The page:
Dr. Fompeyrine joined IBM Research – Zurich in 1996 as a chemist to develop the use of functional oxides for information technologies, and was appointed in 1999 as a research staff member. His first contributions were related to high-κ dielectrics for advanced CMOS, a solution introduced for the 22-nm technology node. He then focused his research on the use of new materials to enable novel microelectronic or photonic technologies, becoming an expert for monolithic heterogeneous integration. As the manager of the Advanced Functional Materials group between 2008 and 2014, he developed the use of molecular beam epitaxy on large wafer sizes, the heteroepitaxy of oxides and compound semiconductors on silicon, and the combination of heteroepitaxy and direct wafer bonding as a low-temperature integration method. He has promoted monolithic heterogeneous integration concepts to use III–V materials as high-mobility channels, leading to the first demonstration of 3D hybrid SRAM cells. He also pioneered the use of functional oxides such as ferroelectrics in photonic integrated circuits, which enables the fabrication of Pockels modulators based on single crystalline BaTiO3.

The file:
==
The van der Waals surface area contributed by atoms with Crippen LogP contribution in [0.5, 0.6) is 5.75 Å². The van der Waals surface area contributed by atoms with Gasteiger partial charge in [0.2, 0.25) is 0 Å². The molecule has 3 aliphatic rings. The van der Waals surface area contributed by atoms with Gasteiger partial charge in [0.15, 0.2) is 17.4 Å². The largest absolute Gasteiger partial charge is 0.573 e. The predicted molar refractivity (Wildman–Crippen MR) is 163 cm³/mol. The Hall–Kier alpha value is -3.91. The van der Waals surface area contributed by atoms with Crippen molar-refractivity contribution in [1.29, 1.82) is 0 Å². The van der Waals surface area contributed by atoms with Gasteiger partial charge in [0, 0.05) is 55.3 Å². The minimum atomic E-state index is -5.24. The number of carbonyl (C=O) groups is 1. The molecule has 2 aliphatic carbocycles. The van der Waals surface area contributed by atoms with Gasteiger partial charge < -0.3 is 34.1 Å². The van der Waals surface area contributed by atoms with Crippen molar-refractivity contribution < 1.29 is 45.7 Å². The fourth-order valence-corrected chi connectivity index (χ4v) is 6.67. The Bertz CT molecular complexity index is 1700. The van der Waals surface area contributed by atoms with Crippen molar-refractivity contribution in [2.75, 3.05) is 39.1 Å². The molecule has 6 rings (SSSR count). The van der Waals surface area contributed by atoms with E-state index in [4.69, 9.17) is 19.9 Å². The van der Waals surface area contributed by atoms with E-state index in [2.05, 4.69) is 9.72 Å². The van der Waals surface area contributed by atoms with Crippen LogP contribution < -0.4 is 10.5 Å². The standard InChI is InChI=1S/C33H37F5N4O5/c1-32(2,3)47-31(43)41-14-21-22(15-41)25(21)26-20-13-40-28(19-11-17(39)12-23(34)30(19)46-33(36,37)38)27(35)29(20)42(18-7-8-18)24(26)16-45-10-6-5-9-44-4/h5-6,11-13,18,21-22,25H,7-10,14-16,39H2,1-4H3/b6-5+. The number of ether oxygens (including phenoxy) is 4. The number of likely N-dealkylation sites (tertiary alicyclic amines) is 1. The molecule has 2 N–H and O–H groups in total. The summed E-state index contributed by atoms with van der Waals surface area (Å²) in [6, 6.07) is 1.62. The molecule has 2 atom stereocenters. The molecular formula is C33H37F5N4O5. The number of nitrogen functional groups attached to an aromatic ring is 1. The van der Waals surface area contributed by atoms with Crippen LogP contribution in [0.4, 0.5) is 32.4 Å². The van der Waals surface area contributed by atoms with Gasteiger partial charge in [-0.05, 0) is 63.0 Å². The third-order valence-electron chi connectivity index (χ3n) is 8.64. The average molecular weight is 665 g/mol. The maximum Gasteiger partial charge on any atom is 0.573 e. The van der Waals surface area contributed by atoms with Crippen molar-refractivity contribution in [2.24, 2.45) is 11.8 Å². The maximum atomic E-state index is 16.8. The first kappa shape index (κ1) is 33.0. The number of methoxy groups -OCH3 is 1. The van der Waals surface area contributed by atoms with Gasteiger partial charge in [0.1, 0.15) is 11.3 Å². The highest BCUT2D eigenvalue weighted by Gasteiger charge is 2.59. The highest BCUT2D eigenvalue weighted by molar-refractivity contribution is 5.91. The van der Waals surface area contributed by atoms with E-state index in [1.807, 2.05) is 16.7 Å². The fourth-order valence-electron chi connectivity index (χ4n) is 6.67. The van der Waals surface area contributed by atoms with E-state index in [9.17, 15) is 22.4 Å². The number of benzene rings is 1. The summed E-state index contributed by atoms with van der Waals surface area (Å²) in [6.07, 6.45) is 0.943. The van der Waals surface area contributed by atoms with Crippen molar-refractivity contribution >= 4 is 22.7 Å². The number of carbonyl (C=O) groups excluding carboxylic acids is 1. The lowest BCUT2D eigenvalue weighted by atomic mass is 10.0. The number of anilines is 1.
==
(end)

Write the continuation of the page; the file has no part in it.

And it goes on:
In the past two years, he re-focused his research on new computing paradigms such as neuromorphic technology. He is currently developing a research program to fuel hardware implementations of neural networks, keeping the same holistic view that he successfully applied while working on advanced CMOS or integrated photonics. He has initiated, built up or supported several key EU projects focusing on neuromorphic hardware, including NeuRAM3, PHRESCO, ULPEC and NEUROTECH [see more].
Dr. Fompeyrine holds a PhD in Materials Science from the Université Bordeaux I, an MSc in Materials Science from the University of Caen, and a BSc in Materials Science from the Ecole Nationale Supérieure d’Ingénieur de Caen, France. He is a member of the European Materials Research Society and serves on its executive committee. He will be chair of the Fall EMRS 2019 meeting in Warsaw, and acts as a member of the technical program committee of several international conferences. He has published more than 250 publications, including 3 book chapters, more than 70 papers in peer-reviewed journals, and 36 patents (granted and applications). He has been the recipient of 6 IBM-internal awards recognizing his contributions to science and technology.